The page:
Tuesday 28 January 2020

Full house for Fine Gael at €850-a-table corporate bash

Health Minister Dr James Reilly arriving at the Fine Gael Dublin North fundraiser in the
Grand Hotel, Malahide, yesterday
Health Minister Dr James Reilly arriving at the Fine Gael Dublin North fundraiser in the Grand Hotel, Malahide, yesterday

Michael Brennan and Paul Melia

FINE Gael maintained last night that it was operating within the law as it collected at least €6,800 from a corporate fundraiser attended by two cabinet ministers.

Health Minister James Reilly and Transport Minister Leo Varadkar were the keynote speakers at the lunchtime function in the Grand Hotel in Malahide, Dublin.

Dr Reilly passionately defended the fundraiser, but the normally chatty Mr Varadkar refused to make any comment as he left the hotel quickly after the event.

The Irish Independent had revealed how business people had been invited to fork out €850 for a table of 10 to attend a reception and lunch with cabinet members.

But one party figure revealed yesterday that this publicity had actually helped to get more donors to turn up -- with the final number in excess of its target of 80.

Dr Reilly denied that it was an error of judgment by Fine Gael to be holding such an €850-per table fundraiser when its forthcoming legislation would all but ban corporate donations above €200.

"It's legal today and it'll be legal into the future. Most of the people here are not buying tables at €850, they are buying seats at €85 and coming together to the table to listen to the speakers, to what Minister Varadkar has to say about transport and to what I'll have to say about health and the economy," he said.

It is understood that the party donors were given lunch in the hotel's Coast restaurant, where the menu included starters such as golden fried brie and baby gem salad with smoked chicken. The main courses included 12-ounce ribeye steak, stuffed Tuscan chicken breast and pan-fried haddock.

Fine Gael did not reveal any details of the companies who had bought tables for the event and refused to allow media access to the private fundraiser. Fine Gael's letters were sent out in official Oireachtas envelopes -- the cost of which is funded by the taxpayer -- by the Dublin North branch of the party.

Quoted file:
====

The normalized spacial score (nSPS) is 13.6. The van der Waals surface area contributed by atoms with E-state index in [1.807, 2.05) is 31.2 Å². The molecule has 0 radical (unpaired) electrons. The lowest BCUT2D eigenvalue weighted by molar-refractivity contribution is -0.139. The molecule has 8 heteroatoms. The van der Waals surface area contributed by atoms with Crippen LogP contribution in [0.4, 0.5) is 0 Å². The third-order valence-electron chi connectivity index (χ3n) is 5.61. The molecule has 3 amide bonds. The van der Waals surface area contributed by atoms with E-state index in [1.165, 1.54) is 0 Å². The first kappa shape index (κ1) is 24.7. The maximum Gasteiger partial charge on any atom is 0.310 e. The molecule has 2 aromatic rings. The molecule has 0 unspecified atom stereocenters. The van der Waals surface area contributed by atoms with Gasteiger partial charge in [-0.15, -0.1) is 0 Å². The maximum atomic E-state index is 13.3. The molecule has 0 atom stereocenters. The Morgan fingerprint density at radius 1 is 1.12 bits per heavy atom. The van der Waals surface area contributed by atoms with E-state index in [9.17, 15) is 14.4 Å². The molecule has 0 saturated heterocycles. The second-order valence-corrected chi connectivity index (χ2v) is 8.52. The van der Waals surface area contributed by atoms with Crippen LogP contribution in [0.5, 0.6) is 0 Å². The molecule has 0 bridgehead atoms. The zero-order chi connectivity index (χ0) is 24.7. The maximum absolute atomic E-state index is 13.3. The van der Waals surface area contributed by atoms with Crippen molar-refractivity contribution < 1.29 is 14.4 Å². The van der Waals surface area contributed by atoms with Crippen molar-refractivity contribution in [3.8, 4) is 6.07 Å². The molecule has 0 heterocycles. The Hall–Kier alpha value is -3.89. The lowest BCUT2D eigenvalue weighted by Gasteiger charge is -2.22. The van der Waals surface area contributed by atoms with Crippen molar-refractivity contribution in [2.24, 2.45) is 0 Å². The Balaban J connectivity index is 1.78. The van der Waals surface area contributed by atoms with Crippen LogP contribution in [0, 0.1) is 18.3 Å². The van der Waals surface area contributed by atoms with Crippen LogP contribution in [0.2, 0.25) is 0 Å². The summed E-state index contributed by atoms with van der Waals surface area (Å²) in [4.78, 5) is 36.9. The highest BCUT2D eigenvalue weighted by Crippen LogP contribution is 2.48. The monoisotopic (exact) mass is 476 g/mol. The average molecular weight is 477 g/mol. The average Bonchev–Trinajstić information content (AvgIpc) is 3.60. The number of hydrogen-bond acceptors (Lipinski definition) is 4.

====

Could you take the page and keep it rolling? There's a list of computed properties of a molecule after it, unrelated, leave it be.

Dr Reilly denied it was a matter of "cash for access" to cabinet ministers, saying that he never refused to see anyone on the basis of their ability to pay.

"I'm a public rep and I will see those who wish to see me in my clinic as time allows. This isn't about them lobbying us, it's about us lobbying them to get active in relation to the stability treaty," he said.

The subjects for discussion at the fundraiser in the Grand Hotel's Guttenberg Suite were the fiscal treaty referendum, the health service, the transport sector, and a local good news story -- the re-opening of the Fry Model Railway in Malahide. The fundraiser was also attended by Fine Gael Dublin North TD Alan Farrell and new Fine Gael recruit and former Olympic runner, Senator Eamonn Coghlan.


The fundraiser was attended by more than 80 people who paid a minimum of €85 each, meaning the party collected a minimum of €6,800. But local Fine Gael councillor Anthony Lavin said the net gain to the party would be around €50 per person.

"Don't forget, the hotel is going to charge for a meal, and drink is going to cost a few bob as well," he said.

He revealed that previous publicity about the event in the Irish Independent had actually helped the party to get above the 80 guests it had been hoping for.

And he said that around 70-80pc of those attending were Fine Gael supporters while the rest were corporate donors.

Yesterday, Environment Minister Phil Hogan confirmed that he was changing the political funding laws this summer to effectively ban corporate donations.

But he defended the Fine Gael fundraiser in Malahide.

"I'm sure the people in north Dublin are operating within the law. It's a matter for every constituency to decide. They know what their legal obligations are," he said.

Irish Independent

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